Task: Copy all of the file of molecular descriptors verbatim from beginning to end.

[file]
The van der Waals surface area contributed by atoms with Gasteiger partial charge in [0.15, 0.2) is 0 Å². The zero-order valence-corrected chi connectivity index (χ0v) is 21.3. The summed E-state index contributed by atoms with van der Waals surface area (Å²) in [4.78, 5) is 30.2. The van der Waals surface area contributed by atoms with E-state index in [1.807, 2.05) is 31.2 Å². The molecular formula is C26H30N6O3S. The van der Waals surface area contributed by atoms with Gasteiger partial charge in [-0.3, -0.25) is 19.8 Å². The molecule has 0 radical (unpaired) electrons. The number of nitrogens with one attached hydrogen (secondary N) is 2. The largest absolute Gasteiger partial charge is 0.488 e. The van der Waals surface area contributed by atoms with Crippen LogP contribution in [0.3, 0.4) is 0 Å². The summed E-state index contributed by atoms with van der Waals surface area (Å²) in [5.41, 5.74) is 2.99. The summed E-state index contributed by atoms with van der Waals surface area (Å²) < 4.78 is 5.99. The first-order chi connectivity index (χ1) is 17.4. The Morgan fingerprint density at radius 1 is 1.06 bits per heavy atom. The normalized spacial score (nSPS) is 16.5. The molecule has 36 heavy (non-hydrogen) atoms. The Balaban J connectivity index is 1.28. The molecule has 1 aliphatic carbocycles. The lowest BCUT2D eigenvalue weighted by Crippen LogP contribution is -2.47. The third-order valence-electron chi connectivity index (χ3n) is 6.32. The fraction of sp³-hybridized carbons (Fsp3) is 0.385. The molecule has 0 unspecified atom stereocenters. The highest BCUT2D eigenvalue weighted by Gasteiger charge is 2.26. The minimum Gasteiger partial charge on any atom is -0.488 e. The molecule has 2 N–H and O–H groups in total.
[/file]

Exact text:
The van der Waals surface area contributed by atoms with Gasteiger partial charge in [0.15, 0.2) is 0 Å². The zero-order valence-corrected chi connectivity index (χ0v) is 21.3. The summed E-state index contributed by atoms with van der Waals surface area (Å²) in [4.78, 5) is 30.2. The van der Waals surface area contributed by atoms with E-state index in [1.807, 2.05) is 31.2 Å². The molecular formula is C26H30N6O3S. The van der Waals surface area contributed by atoms with Gasteiger partial charge in [-0.3, -0.25) is 19.8 Å². The molecule has 0 radical (unpaired) electrons. The number of nitrogens with one attached hydrogen (secondary N) is 2. The largest absolute Gasteiger partial charge is 0.488 e. The van der Waals surface area contributed by atoms with Crippen LogP contribution in [0.3, 0.4) is 0 Å². The summed E-state index contributed by atoms with van der Waals surface area (Å²) in [5.41, 5.74) is 2.99. The summed E-state index contributed by atoms with van der Waals surface area (Å²) < 4.78 is 5.99. The first-order chi connectivity index (χ1) is 17.4. The Morgan fingerprint density at radius 1 is 1.06 bits per heavy atom. The normalized spacial score (nSPS) is 16.5. The molecule has 36 heavy (non-hydrogen) atoms. The Balaban J connectivity index is 1.28. The molecule has 1 aliphatic carbocycles. The lowest BCUT2D eigenvalue weighted by Crippen LogP contribution is -2.47. The third-order valence-electron chi connectivity index (χ3n) is 6.32. The fraction of sp³-hybridized carbons (Fsp3) is 0.385. The molecule has 0 unspecified atom stereocenters. The highest BCUT2D eigenvalue weighted by Gasteiger charge is 2.26. The minimum Gasteiger partial charge on any atom is -0.488 e. The molecule has 2 N–H and O–H groups in total.